Few queries on atomicity of requests
lecompte at gmail.com
Fri Jun 20 18:44:04 UTC 2008
Microsoft's answer to memcached:
On Fri, Jun 20, 2008 at 2:42 PM, Daniel <memcached at puptv.com> wrote:
> Thanks Dean and Josef for your responses...
> Josef, what's the name of the microsoft caching software, as I'm not
> familiar with it.
> I know what you are saying is true to a degree, but I think it is worth
> doing so every application that uses a database could gain the benefits
> of memcached without requiring changes to the application code.
> Wouldn't it be nice to get the speed boost of caching in all parts of
> your application without needing to complicate your code with memcached
> requests AND database requests?
> I'm not aware of any open source database that is setup with memory
> caching system that can be as large, fast, or as distributed as
> memcached... It truly is a brilliant solution as is.
>> Integrating memcached into a database server API wouldn't be hard but
>> I'm not sure it wouldn't cause a lot more problems than writing a
>> database caching system from scratch. What you're talking about would
>> require a great deal of work on the server's part to track which
>> memcached server the data is stored on, to make sure that data is
>> replaced when an update to the database is made, etc.
> Why would it take so much work on the server's part to track which
> memcached server the data is stored on? Could not the core database
> just use a hash? In fact, couldn't the hashing space could be
> dynamically controlled by the core database to handle moving hashing
> space from caching database daemon (CDD) to CDD.
> Of course, this solution should include all of the current memcached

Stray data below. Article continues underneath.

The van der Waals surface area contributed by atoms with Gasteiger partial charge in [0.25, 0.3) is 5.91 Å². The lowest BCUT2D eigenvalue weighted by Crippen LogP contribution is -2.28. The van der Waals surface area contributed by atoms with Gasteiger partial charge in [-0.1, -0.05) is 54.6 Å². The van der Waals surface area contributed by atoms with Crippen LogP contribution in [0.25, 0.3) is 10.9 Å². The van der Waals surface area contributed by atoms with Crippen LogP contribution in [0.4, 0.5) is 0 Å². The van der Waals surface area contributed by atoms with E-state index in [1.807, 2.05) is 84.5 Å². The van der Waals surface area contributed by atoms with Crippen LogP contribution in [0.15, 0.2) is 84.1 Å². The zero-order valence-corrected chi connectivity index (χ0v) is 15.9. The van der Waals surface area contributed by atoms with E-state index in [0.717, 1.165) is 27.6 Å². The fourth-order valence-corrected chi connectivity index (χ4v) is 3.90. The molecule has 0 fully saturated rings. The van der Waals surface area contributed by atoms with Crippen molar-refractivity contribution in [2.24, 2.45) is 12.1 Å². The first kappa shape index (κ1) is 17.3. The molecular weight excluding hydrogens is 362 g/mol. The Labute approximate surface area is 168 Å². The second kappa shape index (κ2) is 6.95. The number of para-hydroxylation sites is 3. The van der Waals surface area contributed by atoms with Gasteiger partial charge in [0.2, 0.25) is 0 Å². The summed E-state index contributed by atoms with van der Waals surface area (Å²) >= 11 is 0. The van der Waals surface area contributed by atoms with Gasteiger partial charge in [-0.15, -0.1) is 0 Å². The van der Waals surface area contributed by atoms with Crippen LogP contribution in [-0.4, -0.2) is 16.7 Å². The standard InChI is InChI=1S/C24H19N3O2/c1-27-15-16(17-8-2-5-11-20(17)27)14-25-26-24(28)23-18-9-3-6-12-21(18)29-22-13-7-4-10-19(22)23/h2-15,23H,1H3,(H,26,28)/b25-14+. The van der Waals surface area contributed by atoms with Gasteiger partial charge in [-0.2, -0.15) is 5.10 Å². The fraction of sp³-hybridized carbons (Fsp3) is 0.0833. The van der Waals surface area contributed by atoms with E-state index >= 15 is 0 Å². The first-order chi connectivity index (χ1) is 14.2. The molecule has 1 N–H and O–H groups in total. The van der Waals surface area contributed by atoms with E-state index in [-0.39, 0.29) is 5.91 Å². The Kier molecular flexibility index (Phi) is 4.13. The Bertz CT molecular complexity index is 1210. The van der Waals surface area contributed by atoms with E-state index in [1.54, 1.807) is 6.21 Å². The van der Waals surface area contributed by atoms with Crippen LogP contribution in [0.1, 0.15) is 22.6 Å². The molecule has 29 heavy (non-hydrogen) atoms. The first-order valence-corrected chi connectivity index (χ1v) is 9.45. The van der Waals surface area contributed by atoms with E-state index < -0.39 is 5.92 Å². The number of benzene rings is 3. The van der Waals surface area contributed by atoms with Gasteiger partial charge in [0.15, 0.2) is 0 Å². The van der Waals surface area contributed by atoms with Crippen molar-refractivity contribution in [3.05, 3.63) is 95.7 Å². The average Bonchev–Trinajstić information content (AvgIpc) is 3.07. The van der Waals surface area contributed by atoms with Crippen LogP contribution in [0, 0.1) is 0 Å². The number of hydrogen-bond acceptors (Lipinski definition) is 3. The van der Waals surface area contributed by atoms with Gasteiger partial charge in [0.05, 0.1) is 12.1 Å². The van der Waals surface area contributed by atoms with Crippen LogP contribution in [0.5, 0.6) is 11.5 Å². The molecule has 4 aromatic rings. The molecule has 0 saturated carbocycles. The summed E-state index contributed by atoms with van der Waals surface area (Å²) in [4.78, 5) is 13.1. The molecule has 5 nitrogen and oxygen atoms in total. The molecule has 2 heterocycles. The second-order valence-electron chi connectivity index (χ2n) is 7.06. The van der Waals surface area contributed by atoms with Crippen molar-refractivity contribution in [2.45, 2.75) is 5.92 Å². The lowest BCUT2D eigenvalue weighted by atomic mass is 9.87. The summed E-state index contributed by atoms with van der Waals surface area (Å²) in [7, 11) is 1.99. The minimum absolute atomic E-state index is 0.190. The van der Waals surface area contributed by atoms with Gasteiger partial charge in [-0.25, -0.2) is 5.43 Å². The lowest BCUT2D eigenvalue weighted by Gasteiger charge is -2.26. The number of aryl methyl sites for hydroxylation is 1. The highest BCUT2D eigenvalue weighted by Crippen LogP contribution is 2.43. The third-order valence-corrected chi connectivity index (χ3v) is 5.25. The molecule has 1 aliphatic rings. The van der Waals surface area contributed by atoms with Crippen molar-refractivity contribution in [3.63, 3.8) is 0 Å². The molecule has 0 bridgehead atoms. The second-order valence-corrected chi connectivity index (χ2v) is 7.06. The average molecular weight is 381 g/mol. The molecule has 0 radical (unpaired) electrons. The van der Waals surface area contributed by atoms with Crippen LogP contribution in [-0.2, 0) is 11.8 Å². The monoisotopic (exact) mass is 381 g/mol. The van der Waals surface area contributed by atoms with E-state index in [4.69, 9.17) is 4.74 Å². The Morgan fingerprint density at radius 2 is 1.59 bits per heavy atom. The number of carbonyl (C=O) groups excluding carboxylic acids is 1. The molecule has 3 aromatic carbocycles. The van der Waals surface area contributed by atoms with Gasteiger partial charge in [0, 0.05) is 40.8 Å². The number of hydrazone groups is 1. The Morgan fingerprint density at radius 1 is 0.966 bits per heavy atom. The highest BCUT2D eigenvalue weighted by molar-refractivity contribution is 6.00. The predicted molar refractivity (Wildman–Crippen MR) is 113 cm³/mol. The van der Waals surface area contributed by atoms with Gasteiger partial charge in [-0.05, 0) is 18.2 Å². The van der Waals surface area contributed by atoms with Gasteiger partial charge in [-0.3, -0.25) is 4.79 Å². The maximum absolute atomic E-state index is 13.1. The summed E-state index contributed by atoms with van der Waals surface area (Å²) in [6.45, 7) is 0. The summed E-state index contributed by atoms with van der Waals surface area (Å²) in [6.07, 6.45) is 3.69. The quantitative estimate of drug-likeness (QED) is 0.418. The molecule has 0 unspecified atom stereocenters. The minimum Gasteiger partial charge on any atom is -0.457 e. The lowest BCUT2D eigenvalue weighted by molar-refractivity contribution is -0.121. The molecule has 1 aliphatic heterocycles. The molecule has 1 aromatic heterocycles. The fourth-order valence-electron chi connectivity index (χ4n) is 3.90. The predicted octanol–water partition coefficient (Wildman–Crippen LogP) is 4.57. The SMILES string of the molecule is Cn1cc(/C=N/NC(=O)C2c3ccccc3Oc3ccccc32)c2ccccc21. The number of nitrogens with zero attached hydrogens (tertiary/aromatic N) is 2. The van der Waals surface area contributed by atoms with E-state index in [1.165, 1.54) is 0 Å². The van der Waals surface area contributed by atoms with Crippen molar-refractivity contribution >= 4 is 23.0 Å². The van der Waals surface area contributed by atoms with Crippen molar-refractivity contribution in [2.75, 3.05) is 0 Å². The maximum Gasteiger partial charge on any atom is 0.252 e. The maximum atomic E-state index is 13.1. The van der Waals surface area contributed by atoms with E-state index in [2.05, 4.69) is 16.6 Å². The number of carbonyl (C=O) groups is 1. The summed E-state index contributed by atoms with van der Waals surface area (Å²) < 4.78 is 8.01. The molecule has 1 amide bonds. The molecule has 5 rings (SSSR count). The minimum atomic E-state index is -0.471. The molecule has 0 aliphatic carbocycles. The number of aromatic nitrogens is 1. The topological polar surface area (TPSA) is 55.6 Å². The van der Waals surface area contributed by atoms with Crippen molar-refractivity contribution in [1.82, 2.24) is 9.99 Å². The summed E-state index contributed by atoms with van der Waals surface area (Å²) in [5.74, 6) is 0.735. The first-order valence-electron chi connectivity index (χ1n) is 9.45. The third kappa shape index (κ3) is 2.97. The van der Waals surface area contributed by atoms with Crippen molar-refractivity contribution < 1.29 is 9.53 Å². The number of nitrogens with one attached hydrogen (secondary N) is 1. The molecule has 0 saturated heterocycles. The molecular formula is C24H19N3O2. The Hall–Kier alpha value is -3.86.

> api, to support the current users, and to allow fast caching/sharing of
> application data that doesn't need to be backed by a database.
> >From what I understand of what you're asking, you basically want the
>> database to be able to cache the result of a given query with a given
>> set of parameters, so that if they query is made a second time with
>> exact same parameters it can just "look it up" in it's cache and
>> the results directly.
> No, that's the dumb way of caching. Surprisingly, even that way of
> caching can provide incredible performance gains at times, but I'm going
> to describe what I believe to be a much smarter way.
> In essence, every row from any table is cached as an element. The CDD
> has enough database smarts to process the sql, joins, etc from tables
> and indexes. It's just rather than having to go through the core
> database for every read, far more data that is known to be good will be
> available in the distributed cache.
>> Then, the database would have some mechanism so that it would "know"
>> when those cached queries are made invalid by *other* queries and
>> automatically evict the invalidated results from the cache.
> There's the beauty and the challenge... By having the core database
> communicate back to the cache when an update occurs, the cached data
> stays current.
>> If it were really that simple , believe me, they'd all be doing it.
>> That'd kill your TPC-C scores!
> By kill, I assume you mean show a factor of 10 improvement or more???
> I don't know, and I'll detail my ideas on an implementation.